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Like five minutes far from the out of memory kill.
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Might have some other.
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Diagrams or shapes in the data.
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So for example, you might have a certain number of allocations that keep growing and growing, but eventually they grow with a certain curve or a certain rate that you can measure when you are five to ten minutes far from the out of memory kill.
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When you are two minutes far from the out of memory kill, probably this trend will change.
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And so probably what you would expect is that the memory is already half or more saturated and therefore, for example, the operating system starts swapping or other things are happening that you are going to measure in this.
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And that would give you a much better picture of what's going on in the, let's say, closest neighborhood of that event, the time window.
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The sliding window and time window approach is definitely worth mentioning because this is something that you can apply if you think pretty much anywhere right now.
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What they did.
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In addition to having a time window, a sliding window, they also assign different levels to memory readings that are closer to the out of memory kill.
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And usually these levels are higher and higher as we get closer and closer to the out of memory kill.
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So this means that, for example, we would have, for a five minute window, we would have a level one.
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Five minute means five minutes far from the out of memory kill, four minutes would be a level two.
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Three minutes it's much closer would be a level three, two minutes would be a level four, which means like kind of the severity of the event as we get closer and closer to the actual event when the application is actually killed.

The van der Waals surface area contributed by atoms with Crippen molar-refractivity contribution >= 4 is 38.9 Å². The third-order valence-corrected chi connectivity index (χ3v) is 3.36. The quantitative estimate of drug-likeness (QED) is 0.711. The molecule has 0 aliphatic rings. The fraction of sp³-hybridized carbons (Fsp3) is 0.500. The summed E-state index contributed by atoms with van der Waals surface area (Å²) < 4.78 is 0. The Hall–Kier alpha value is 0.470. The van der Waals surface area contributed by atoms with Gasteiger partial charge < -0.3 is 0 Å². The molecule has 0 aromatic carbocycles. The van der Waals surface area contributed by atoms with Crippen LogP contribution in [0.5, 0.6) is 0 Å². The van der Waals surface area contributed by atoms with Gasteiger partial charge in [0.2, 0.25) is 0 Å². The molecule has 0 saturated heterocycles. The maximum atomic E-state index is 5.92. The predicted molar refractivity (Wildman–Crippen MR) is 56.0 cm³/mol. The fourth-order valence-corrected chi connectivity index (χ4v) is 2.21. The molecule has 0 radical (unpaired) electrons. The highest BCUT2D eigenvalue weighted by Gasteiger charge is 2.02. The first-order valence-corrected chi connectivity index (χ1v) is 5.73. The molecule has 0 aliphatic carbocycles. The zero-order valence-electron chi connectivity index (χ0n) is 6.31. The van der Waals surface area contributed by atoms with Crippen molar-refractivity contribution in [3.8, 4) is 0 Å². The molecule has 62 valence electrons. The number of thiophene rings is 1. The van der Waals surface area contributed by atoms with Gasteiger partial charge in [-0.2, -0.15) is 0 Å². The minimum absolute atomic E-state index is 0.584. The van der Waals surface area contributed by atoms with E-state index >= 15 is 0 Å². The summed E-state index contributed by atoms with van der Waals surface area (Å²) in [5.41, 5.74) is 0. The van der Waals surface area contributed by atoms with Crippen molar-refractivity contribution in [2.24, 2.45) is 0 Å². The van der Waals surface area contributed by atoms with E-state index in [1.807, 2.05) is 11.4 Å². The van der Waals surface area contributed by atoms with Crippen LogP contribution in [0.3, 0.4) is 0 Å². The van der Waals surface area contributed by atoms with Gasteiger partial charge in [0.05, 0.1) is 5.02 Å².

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So by looking at this approach, nothing new there, even, I would say not even a seasoned data scientist would have understood that using a sliding window is the way to go.
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I'm not saying that Netflix engineers are not seasoned enough.
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Actually they do a great job every day to keep giving us video streaming platforms that actually never fail or almost never fail.
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So spot on there, guys, good job.
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But looking at this sliding window approach, the direct consequence of this is that they can plot, they can do some sort of graphical analysis of the out of memory kills versus the memory usage that can give the reader or the data scientist a very nice picture of what's going on there.
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And so you would have, for example, and I would definitely report some of the pictures, some of the diagrams and graphs in the show notes of this episode on the official website datascienceaton.com.
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But essentially what you can see there is that there might be premature peaks at, let's say, a lower memory reading.
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And usually these are some kind of false positives or anomalies that should not be there, then it's possible to set a threshold where the threshold to start lowering the memory usage because after that threshold something nasty can happen and usually happens according to your data.
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And then of course there is another graph about the Gaussian distribution or in fact no sharp peak at all.
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That is like kills or out of memory.
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Kills are more or less distributed in a normalized fashion and then of course there are the genuine peaks that indicate that kills near, let's say, the threshold.
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And so usually you would see that after that particular threshold of memory usage.
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You see most of the out of memory kills.
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Which makes sense because given a particular device.
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Which means certain amount of memories.
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Certain memory characteristics.
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Certain version of the SDK and so on and so forth.